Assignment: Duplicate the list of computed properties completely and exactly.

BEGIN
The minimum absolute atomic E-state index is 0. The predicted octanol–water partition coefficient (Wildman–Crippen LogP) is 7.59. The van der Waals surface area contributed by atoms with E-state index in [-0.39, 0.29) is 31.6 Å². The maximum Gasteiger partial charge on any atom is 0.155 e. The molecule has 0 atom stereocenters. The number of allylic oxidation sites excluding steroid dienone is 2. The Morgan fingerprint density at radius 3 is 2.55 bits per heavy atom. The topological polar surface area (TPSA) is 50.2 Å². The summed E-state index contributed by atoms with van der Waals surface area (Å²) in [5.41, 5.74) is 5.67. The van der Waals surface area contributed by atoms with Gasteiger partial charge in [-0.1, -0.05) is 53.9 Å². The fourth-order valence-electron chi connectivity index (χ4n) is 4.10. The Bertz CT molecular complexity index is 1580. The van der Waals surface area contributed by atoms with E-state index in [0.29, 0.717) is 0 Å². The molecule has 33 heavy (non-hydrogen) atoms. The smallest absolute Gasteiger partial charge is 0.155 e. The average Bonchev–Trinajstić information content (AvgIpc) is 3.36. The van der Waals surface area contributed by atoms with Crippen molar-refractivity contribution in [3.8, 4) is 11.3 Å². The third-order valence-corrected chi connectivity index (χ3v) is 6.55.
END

The minimum absolute atomic E-state index is 0. The predicted octanol–water partition coefficient (Wildman–Crippen LogP) is 7.59. The van der Waals surface area contributed by atoms with E-state index in [-0.39, 0.29) is 31.6 Å². The maximum Gasteiger partial charge on any atom is 0.155 e. The molecule has 0 atom stereocenters. The number of allylic oxidation sites excluding steroid dienone is 2. The Morgan fingerprint density at radius 3 is 2.55 bits per heavy atom. The topological polar surface area (TPSA) is 50.2 Å². The summed E-state index contributed by atoms with van der Waals surface area (Å²) in [5.41, 5.74) is 5.67. The van der Waals surface area contributed by atoms with Gasteiger partial charge in [-0.1, -0.05) is 53.9 Å². The fourth-order valence-electron chi connectivity index (χ4n) is 4.10. The Bertz CT molecular complexity index is 1580. The van der Waals surface area contributed by atoms with E-state index in [0.29, 0.717) is 0 Å². The molecule has 33 heavy (non-hydrogen) atoms. The smallest absolute Gasteiger partial charge is 0.155 e. The average Bonchev–Trinajstić information content (AvgIpc) is 3.36. The van der Waals surface area contributed by atoms with Crippen molar-refractivity contribution in [3.8, 4) is 11.3 Å². The third-order valence-corrected chi connectivity index (χ3v) is 6.55.